..... The police have the threatening 'tweets' in our case. Their malicious and vile nature stand on their own... and although they were 'tweeted' to hundreds, and shared by many more, (inc. Grace) the law apparently looks at them as if it was a private conversation in a room into which Grace was not invited. The criminal investigation is supposedly complete, and under review, yet somehow not one person/witness was interviewed. Why? How could possible charges of harassment, bullying, or intimidation be explored without this? It appears that the police only thoroughly investigate that which the office of the States Attorney says they should. It would make more sense to investigate, and then let a jury to decide. Especially since early nasty 'tweets' were shared with the office of the states attorney too last October, as they were presented in court and we requested that they stop, (as part of the young man's probation on a separate charge). We were told they would. NO ONE ever followed up, until we looked in January... yet the bully was never made to apologize nor any consequence given. Clearly Mr. Broccolino and his assistant attorneys do not have a grasp of how digital media affects our youth.... of it's invasive and pervasive nature. The ignorance of this issue has taken a deadly toll. One we will sadly continue to pay for the rest of our lives.
Patrick H. August 31, 2012 at 07:44 PM
Having one staff member and a voluntary referal service hasn't worked for other schools in the past. Unless the school district is going to adopt a zero tolerance policy and unless they are going to make the reporting of threats mandatory this new policy will only go to give a false sene of security to parents who usually don't talk to their children enough as it is. On-line threats should be, and are, an issue for police investigation and not an in school guidance counselor issue. Mr. Burnett should review his statements and be more forthcoming with the facts.
Lisa Rossi (Editor) August 31, 2012 at 09:05 PM
DontWorryAboutIt 's comments contained profanity and were removed because they violated Patch's terms of use.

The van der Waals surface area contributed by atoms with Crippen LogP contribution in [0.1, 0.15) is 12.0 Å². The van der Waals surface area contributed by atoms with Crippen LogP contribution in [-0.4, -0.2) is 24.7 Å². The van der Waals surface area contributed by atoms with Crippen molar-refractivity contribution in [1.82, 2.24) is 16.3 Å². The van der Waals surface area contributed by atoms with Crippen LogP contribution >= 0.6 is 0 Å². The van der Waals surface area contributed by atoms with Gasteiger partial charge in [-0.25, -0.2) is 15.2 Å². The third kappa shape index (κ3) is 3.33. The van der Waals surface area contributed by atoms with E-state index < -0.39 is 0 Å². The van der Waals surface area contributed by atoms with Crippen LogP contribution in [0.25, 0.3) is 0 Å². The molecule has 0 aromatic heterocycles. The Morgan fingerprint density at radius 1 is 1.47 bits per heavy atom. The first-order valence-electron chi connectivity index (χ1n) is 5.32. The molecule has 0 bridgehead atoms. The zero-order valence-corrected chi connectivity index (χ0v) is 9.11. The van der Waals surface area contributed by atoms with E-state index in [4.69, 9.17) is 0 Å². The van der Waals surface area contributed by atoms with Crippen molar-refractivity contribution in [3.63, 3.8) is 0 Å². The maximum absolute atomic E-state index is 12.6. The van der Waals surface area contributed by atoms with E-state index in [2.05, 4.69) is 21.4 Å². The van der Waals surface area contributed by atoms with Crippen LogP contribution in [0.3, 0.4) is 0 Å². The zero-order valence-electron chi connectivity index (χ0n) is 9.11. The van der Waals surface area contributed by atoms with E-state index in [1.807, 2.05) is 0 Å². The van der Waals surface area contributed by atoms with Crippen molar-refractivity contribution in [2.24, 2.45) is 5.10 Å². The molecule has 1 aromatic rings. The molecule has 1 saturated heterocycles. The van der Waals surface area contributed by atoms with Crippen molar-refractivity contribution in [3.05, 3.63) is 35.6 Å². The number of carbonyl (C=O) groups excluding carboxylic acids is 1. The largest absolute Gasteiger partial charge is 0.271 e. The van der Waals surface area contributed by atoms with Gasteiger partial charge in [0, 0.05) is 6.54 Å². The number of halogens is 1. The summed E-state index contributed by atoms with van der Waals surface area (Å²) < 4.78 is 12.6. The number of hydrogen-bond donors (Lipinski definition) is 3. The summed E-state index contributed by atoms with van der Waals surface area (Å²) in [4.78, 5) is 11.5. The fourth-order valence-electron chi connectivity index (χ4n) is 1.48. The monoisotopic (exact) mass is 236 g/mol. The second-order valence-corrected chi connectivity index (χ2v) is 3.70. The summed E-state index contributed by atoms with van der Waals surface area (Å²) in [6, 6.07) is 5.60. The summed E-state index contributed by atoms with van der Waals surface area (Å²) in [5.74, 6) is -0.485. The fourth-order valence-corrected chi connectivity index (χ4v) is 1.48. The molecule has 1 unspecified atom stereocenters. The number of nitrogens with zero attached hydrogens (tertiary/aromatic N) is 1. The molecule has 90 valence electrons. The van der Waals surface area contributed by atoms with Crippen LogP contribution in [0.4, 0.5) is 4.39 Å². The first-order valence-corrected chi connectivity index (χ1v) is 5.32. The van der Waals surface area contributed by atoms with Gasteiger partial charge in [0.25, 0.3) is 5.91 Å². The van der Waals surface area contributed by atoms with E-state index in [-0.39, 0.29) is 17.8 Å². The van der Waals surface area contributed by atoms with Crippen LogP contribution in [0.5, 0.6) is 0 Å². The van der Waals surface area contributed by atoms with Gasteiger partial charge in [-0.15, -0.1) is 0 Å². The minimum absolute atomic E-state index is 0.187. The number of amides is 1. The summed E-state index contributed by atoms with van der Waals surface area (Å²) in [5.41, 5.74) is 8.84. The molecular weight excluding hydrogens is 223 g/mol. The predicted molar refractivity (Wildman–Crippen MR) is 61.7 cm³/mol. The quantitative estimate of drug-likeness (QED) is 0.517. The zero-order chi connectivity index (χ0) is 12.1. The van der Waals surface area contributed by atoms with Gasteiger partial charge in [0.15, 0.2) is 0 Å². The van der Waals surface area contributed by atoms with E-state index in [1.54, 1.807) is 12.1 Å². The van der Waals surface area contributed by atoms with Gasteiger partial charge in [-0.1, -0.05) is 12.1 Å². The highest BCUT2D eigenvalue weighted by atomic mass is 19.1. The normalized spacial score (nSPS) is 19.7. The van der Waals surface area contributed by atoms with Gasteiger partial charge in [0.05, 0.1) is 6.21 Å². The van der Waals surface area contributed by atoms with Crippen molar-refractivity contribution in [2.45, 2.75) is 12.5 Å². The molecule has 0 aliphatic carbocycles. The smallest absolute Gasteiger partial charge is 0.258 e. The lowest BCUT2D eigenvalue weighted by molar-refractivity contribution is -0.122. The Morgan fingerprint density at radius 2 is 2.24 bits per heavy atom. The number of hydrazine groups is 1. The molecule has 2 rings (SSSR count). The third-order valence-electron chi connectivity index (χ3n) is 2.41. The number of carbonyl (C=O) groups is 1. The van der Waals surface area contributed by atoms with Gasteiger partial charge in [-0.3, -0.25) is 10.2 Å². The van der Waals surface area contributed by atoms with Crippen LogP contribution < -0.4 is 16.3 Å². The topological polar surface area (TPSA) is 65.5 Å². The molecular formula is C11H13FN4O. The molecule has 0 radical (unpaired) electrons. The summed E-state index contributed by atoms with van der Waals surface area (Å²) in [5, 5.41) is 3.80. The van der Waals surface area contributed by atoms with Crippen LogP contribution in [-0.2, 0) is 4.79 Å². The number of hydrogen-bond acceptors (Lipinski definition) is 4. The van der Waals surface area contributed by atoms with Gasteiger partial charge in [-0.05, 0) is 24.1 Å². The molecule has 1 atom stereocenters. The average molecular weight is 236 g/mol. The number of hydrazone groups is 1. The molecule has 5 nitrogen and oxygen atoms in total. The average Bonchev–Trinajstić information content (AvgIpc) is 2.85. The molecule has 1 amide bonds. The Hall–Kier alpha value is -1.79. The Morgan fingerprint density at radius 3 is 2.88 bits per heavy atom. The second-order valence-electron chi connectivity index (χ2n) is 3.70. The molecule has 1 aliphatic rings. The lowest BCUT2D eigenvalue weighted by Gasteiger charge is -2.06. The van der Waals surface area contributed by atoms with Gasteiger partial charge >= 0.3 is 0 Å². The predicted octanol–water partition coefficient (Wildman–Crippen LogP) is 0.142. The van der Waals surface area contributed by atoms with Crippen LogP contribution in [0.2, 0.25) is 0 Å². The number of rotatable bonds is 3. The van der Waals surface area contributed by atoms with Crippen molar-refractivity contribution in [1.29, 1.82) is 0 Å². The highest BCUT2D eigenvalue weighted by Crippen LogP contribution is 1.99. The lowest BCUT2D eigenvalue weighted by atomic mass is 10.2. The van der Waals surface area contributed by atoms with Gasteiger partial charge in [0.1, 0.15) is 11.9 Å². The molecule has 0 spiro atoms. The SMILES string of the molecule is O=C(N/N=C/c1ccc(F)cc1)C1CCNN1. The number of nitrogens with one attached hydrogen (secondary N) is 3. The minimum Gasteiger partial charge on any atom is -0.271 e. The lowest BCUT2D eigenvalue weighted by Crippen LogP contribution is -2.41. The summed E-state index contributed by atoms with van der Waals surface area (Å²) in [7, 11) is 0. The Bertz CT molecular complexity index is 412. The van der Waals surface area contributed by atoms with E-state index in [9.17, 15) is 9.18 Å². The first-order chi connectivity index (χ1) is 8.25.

DontWorryAboutIt August 31, 2012 at 09:09 PM
If you bein bullied dont run yo mouth if thats not the case catch em off guard aint mamma ever teach you that "The Quiet Ones are the people you gotta watch for" RNS
Tara Capino September 01, 2012 at 12:39 AM
New laws need to be written to address the issues that have been brought about with the new technology and social media. I dont know what the laws of Maryland are regarding any of this, or if there are any specefically that deal with the implications of the public nature of harassment that is now possible and happening with such tragic end results. My deepest sympathy to the McCommas family. I hope some new legislation is proposed to adequately address these issues so this never happens to another young person.
Jasmine September 21, 2012 at 04:29 AM
Why was the girl allowed to see the tweets? shouldn't someone have been monitoring her if she was in a bad place? Why is this one kid getting blamed? Is there a name? people use twitter to tweet about anything and everything. The majority of tweets i have seen seem taken out of context? You can make any tweet applicable to this situation.. ie. if this person was mad at a friend or family member. To blame someone for someone elses choice to take their life is disgusting. This kid didn't make her do anything. SHE DID IT. It was HER choice to do what she did. Why is a closed juvenile case being discussed online? I'm not trying to attack. After reading some articles there's just a lot of unanswered questions and confusion on my part. You've been saying justice needs to be served, i don't see any justice needed in this situation.
Christine McComas October 08, 2012 at 06:47 PM
Jasmine, You are correct. She DID take her life, but to call it a 'choice' I think is incorrect. I used to think that suicide was a selfish choice, but now have a better understanding of it. We have come to believe that it's not so much that someone seeks to end their life, but are simply trying to stop the pain. I walked that dark valley with my daughter and I know how she suffered. I believe you are closer to the situation than you suggest. You know the name and you know only some of the story. Even if I am wrong on this point, surely you are not suggesting that verbage like "Snitches should have their fingers cut off one by one while they watch their families burn" can be understood as o.k in ANY context.?? And as for 'why was she allowed to see the tweets?': Teenagers don't have to 'see' inflamatory, ugly and vile tweets made about them; they quickly hear about them from others, as you surely know. Justice and understanding IS needed in this situation to prevent further tragedy. Whether it happens in this life remains to be seen, but it will happen.